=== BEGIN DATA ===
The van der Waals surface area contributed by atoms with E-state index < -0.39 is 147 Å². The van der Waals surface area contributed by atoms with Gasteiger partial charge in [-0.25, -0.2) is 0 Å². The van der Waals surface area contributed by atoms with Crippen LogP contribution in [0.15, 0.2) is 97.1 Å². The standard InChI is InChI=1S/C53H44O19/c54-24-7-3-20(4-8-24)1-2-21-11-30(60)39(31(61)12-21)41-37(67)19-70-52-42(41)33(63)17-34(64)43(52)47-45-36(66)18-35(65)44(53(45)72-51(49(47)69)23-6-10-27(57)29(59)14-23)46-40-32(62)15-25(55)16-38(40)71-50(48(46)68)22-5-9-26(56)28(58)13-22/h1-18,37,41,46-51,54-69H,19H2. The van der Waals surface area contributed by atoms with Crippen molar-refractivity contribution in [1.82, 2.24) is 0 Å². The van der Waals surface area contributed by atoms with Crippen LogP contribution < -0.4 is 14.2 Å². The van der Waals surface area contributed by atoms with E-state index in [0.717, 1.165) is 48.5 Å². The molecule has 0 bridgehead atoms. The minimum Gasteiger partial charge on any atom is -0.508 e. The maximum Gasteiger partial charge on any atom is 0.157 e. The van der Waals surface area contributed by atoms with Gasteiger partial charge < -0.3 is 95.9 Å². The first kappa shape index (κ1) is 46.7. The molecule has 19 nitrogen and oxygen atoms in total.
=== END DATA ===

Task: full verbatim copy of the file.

The van der Waals surface area contributed by atoms with E-state index < -0.39 is 147 Å². The van der Waals surface area contributed by atoms with Gasteiger partial charge in [-0.25, -0.2) is 0 Å². The van der Waals surface area contributed by atoms with Crippen LogP contribution in [0.15, 0.2) is 97.1 Å². The standard InChI is InChI=1S/C53H44O19/c54-24-7-3-20(4-8-24)1-2-21-11-30(60)39(31(61)12-21)41-37(67)19-70-52-42(41)33(63)17-34(64)43(52)47-45-36(66)18-35(65)44(53(45)72-51(49(47)69)23-6-10-27(57)29(59)14-23)46-40-32(62)15-25(55)16-38(40)71-50(48(46)68)22-5-9-26(56)28(58)13-22/h1-18,37,41,46-51,54-69H,19H2. The van der Waals surface area contributed by atoms with Crippen molar-refractivity contribution in [1.82, 2.24) is 0 Å². The van der Waals surface area contributed by atoms with Crippen LogP contribution < -0.4 is 14.2 Å². The van der Waals surface area contributed by atoms with E-state index in [0.717, 1.165) is 48.5 Å². The molecule has 0 bridgehead atoms. The minimum Gasteiger partial charge on any atom is -0.508 e. The maximum Gasteiger partial charge on any atom is 0.157 e. The van der Waals surface area contributed by atoms with Gasteiger partial charge < -0.3 is 95.9 Å². The first kappa shape index (κ1) is 46.7. The molecule has 19 nitrogen and oxygen atoms in total.